Stop the Border Adjustment Tax
Floating Share Widget
"STOP the BAT" – Erin Calvo-Bacci
Erin Calvo-Bacci, owner of CB Stuffer, a small chocolate retailer and manufacturer in Massachusetts, explains how the proposed House plan to increase taxes on imports would be devastating to her business and to the consumers she serves.
"Anyone that says BAT will be good for everyone is wrong, wrong, wrong. It's not, it's going to put businesses, businesses like mine, out."
Owner, CB Stuffer
Here's how the BAT would hurt consumers and retailers:
- House Republicans have proposed the Border Adjustment Tax, also known as the BAT. This would be a new, additional tax on the products we use every day.
- BAT supporters want you to believe that it will bring manufacturing jobs back to the United States by punishing American companies that import goods.
- The reality is the BAT will increase costs and kill jobs. Goods imported into the United States — gas, medicine, fruits, vegetables, clothing — will be more expensive for everyone.
- The National Retail Federation estimates price increases of at least 15 percent, costing the average family as much as $1,700 a year.
- We need tax reform — but not if it hurts middle-class families who can't afford to pay more for essential goods.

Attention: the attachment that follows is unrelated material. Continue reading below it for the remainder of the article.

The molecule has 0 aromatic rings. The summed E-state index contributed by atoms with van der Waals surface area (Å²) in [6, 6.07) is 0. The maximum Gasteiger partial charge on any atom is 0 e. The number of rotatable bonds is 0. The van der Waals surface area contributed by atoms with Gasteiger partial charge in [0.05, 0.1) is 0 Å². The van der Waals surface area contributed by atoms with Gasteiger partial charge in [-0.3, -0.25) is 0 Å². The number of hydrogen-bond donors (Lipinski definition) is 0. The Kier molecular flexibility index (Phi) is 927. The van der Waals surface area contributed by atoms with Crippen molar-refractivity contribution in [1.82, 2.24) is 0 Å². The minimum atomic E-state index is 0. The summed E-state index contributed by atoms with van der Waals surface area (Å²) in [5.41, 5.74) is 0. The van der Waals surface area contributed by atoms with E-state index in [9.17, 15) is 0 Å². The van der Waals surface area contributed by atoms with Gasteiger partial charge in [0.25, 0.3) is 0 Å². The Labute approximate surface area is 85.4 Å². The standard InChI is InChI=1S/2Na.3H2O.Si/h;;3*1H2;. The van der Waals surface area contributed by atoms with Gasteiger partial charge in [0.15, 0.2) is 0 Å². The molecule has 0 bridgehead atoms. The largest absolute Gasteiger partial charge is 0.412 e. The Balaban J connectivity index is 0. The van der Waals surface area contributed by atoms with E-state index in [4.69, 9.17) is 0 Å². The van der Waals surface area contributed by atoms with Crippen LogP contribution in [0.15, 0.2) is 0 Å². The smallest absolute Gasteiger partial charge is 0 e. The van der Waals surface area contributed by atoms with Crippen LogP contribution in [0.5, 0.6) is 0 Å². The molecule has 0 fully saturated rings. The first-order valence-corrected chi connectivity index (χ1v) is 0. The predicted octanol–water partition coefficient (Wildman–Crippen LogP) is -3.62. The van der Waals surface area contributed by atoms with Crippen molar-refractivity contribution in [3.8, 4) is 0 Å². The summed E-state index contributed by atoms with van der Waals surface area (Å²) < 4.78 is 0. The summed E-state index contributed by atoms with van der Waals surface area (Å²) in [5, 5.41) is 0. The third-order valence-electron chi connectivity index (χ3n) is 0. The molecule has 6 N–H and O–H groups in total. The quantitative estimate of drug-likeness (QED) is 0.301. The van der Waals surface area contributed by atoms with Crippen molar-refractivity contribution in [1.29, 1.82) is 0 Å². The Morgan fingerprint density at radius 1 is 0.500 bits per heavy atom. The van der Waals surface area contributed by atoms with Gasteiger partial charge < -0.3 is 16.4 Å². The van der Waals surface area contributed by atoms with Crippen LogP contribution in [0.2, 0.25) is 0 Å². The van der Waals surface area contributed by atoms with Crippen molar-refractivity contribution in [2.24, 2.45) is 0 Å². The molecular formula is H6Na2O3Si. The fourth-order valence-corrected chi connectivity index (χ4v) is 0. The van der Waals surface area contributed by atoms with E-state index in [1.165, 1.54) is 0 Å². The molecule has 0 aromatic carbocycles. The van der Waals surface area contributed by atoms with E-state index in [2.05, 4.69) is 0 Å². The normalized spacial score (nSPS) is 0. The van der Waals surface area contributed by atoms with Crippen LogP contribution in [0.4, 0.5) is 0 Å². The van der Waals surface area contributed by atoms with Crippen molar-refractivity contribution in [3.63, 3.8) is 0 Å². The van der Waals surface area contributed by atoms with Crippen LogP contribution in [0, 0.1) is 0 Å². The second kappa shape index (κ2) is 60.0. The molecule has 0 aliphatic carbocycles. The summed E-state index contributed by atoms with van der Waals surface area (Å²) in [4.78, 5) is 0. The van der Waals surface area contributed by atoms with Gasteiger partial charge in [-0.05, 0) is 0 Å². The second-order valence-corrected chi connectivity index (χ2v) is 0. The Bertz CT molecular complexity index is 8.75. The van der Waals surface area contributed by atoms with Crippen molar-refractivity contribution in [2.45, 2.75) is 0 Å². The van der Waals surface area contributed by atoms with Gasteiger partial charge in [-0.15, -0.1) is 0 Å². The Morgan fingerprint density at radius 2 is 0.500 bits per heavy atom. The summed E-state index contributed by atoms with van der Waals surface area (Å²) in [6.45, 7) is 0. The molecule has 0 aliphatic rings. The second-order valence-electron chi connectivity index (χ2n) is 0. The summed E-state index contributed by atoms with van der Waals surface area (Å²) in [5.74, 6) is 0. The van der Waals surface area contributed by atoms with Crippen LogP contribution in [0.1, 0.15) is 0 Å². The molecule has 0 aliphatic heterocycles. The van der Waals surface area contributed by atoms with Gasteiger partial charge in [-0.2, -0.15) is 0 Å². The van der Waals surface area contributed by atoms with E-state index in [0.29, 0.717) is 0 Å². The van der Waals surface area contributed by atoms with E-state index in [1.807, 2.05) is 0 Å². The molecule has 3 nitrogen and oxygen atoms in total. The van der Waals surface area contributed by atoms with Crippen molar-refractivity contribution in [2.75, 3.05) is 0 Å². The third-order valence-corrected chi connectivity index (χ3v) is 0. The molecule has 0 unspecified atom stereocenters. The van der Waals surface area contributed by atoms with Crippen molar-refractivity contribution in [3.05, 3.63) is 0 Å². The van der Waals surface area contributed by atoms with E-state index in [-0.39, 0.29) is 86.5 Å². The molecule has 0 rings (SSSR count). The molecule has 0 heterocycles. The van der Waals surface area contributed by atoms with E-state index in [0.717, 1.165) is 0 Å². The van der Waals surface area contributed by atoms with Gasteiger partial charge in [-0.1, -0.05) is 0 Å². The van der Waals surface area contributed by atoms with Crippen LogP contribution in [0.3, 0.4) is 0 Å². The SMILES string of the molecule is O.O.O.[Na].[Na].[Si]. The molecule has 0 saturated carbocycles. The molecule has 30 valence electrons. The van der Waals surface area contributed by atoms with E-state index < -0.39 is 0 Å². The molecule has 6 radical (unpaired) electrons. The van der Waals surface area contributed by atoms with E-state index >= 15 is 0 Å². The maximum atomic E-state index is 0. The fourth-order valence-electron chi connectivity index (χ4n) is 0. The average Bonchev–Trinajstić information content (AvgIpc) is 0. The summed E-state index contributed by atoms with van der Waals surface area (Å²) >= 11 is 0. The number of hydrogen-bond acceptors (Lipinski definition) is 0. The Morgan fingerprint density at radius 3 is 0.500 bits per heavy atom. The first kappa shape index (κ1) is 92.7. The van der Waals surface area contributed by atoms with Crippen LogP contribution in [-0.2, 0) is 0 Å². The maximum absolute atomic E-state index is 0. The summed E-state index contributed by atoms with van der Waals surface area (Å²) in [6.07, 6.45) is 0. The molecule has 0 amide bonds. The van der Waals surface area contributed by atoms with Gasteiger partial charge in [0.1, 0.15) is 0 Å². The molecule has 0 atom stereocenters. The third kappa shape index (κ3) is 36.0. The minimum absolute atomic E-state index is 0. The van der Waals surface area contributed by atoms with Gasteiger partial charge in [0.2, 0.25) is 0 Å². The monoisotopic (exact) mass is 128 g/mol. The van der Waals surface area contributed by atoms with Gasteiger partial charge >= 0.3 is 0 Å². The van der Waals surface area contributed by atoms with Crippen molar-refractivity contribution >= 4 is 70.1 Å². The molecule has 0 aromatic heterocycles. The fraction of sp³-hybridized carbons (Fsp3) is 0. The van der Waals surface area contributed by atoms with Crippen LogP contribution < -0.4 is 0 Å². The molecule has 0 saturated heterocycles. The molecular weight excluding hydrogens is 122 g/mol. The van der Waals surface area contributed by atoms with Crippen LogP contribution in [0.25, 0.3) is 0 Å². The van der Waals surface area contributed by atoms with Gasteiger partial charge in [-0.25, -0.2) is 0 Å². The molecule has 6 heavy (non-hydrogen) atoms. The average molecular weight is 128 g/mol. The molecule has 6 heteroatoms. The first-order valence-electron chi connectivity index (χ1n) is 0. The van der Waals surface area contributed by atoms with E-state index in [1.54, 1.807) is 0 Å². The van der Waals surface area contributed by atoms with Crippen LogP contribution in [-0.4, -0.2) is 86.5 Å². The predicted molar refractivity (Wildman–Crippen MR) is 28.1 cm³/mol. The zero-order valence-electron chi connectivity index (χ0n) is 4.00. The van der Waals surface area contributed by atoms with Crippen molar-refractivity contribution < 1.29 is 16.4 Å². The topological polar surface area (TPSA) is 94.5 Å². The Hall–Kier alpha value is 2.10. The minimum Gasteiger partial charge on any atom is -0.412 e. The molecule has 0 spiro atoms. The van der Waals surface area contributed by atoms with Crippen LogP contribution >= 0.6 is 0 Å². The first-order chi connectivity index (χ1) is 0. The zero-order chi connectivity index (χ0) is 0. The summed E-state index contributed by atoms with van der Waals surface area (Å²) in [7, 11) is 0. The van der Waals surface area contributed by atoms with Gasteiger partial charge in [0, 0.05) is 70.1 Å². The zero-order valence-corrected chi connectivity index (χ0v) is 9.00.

"STOP the BAT" – Vivian Sayward
Vivian Sayward, owner of Vivacity Sportswear in San Diego, Calif., shares her concerns over the proposed BAT that would drastically impact her business, vendors and employees.
"Prices for everyday items, such as socks, shoes and household appliances, will go up.”
Forbes.com, Jan. 11, 2017
"STOP the BAT" – Dave Ratner
Dave Ratner, owner of Dave's Soda & Pet City, says the proposed BAT will cost his business sales and jobs. Take action against the Border Adjustment Tax at stopthebat.tax.
"A tax on imports is a tax on things working folk buy every single day... I’m talking about T-shirts, jeans, shoes, baby clothes, toys, groceries.”
Sen. Tom Cotton
Senate Floor Remarks, Feb. 15, 2017
- Policy Agenda
- Action Center
- Retail's Impact
- Policy Committees
- NRF RetailPAC
- Voting Records
- State Retail Associations
- Vote Retail
- State legislative activity
With few of the credits and deductions that ease other industries’ tax burdens, retailers pay the highest taxes of any industry.